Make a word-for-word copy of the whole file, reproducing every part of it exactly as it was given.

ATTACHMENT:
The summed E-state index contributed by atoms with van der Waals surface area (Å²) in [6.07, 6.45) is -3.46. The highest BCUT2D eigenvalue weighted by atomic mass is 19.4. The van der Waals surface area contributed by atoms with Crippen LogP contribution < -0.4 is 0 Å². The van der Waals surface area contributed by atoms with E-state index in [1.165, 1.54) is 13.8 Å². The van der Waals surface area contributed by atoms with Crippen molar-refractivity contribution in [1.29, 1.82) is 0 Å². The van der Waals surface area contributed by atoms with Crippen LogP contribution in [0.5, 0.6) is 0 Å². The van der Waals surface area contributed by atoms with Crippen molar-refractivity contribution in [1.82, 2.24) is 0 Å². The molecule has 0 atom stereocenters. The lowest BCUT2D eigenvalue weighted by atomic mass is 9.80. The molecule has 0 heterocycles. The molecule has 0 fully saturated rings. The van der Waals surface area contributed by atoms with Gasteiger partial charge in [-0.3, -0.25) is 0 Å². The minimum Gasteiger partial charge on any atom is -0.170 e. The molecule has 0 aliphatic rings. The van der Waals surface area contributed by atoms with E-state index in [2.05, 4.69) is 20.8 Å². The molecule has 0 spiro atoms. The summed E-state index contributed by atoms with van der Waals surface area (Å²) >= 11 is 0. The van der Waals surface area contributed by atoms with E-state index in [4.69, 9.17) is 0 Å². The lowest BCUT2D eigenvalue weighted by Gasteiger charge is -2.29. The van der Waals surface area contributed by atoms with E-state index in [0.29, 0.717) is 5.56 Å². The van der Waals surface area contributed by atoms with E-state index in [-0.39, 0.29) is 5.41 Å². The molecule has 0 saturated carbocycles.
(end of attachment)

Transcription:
The summed E-state index contributed by atoms with van der Waals surface area (Å²) in [6.07, 6.45) is -3.46. The highest BCUT2D eigenvalue weighted by atomic mass is 19.4. The van der Waals surface area contributed by atoms with Crippen LogP contribution < -0.4 is 0 Å². The van der Waals surface area contributed by atoms with E-state index in [1.165, 1.54) is 13.8 Å². The van der Waals surface area contributed by atoms with Crippen molar-refractivity contribution in [1.29, 1.82) is 0 Å². The van der Waals surface area contributed by atoms with Crippen LogP contribution in [0.5, 0.6) is 0 Å². The van der Waals surface area contributed by atoms with Crippen molar-refractivity contribution in [1.82, 2.24) is 0 Å². The molecule has 0 atom stereocenters. The lowest BCUT2D eigenvalue weighted by atomic mass is 9.80. The molecule has 0 heterocycles. The molecule has 0 fully saturated rings. The van der Waals surface area contributed by atoms with Gasteiger partial charge in [-0.3, -0.25) is 0 Å². The minimum Gasteiger partial charge on any atom is -0.170 e. The molecule has 0 aliphatic rings. The van der Waals surface area contributed by atoms with E-state index in [2.05, 4.69) is 20.8 Å². The molecule has 0 spiro atoms. The summed E-state index contributed by atoms with van der Waals surface area (Å²) >= 11 is 0. The van der Waals surface area contributed by atoms with E-state index in [4.69, 9.17) is 0 Å². The lowest BCUT2D eigenvalue weighted by Gasteiger charge is -2.29. The van der Waals surface area contributed by atoms with E-state index in [0.29, 0.717) is 5.56 Å². The van der Waals surface area contributed by atoms with E-state index in [-0.39, 0.29) is 5.41 Å². The molecule has 0 saturated carbocycles.